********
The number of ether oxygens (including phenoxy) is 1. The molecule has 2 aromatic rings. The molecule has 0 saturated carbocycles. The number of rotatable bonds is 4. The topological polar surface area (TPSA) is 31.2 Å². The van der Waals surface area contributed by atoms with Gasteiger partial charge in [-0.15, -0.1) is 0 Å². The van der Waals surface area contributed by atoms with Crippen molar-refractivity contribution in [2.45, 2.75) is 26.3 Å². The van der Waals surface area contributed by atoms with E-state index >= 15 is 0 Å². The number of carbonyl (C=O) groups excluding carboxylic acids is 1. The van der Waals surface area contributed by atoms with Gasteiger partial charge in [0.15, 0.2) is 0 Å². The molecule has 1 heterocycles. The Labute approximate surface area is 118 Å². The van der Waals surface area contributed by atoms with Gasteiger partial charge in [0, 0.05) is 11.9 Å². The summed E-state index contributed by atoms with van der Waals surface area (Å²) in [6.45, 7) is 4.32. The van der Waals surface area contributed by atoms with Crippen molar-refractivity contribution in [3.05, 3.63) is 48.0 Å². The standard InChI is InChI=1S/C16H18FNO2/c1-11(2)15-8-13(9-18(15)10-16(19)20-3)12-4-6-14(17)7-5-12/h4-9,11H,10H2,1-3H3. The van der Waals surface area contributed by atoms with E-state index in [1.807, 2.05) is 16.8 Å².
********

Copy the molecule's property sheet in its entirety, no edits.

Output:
The number of ether oxygens (including phenoxy) is 1. The molecule has 2 aromatic rings. The molecule has 0 saturated carbocycles. The number of rotatable bonds is 4. The topological polar surface area (TPSA) is 31.2 Å². The van der Waals surface area contributed by atoms with Gasteiger partial charge in [-0.15, -0.1) is 0 Å². The van der Waals surface area contributed by atoms with Crippen molar-refractivity contribution in [2.45, 2.75) is 26.3 Å². The van der Waals surface area contributed by atoms with E-state index >= 15 is 0 Å². The number of carbonyl (C=O) groups excluding carboxylic acids is 1. The van der Waals surface area contributed by atoms with Gasteiger partial charge in [0.15, 0.2) is 0 Å². The molecule has 1 heterocycles. The Labute approximate surface area is 118 Å². The van der Waals surface area contributed by atoms with Gasteiger partial charge in [0, 0.05) is 11.9 Å². The summed E-state index contributed by atoms with van der Waals surface area (Å²) in [6.45, 7) is 4.32. The van der Waals surface area contributed by atoms with Crippen molar-refractivity contribution in [3.05, 3.63) is 48.0 Å². The standard InChI is InChI=1S/C16H18FNO2/c1-11(2)15-8-13(9-18(15)10-16(19)20-3)12-4-6-14(17)7-5-12/h4-9,11H,10H2,1-3H3. The van der Waals surface area contributed by atoms with E-state index in [1.807, 2.05) is 16.8 Å².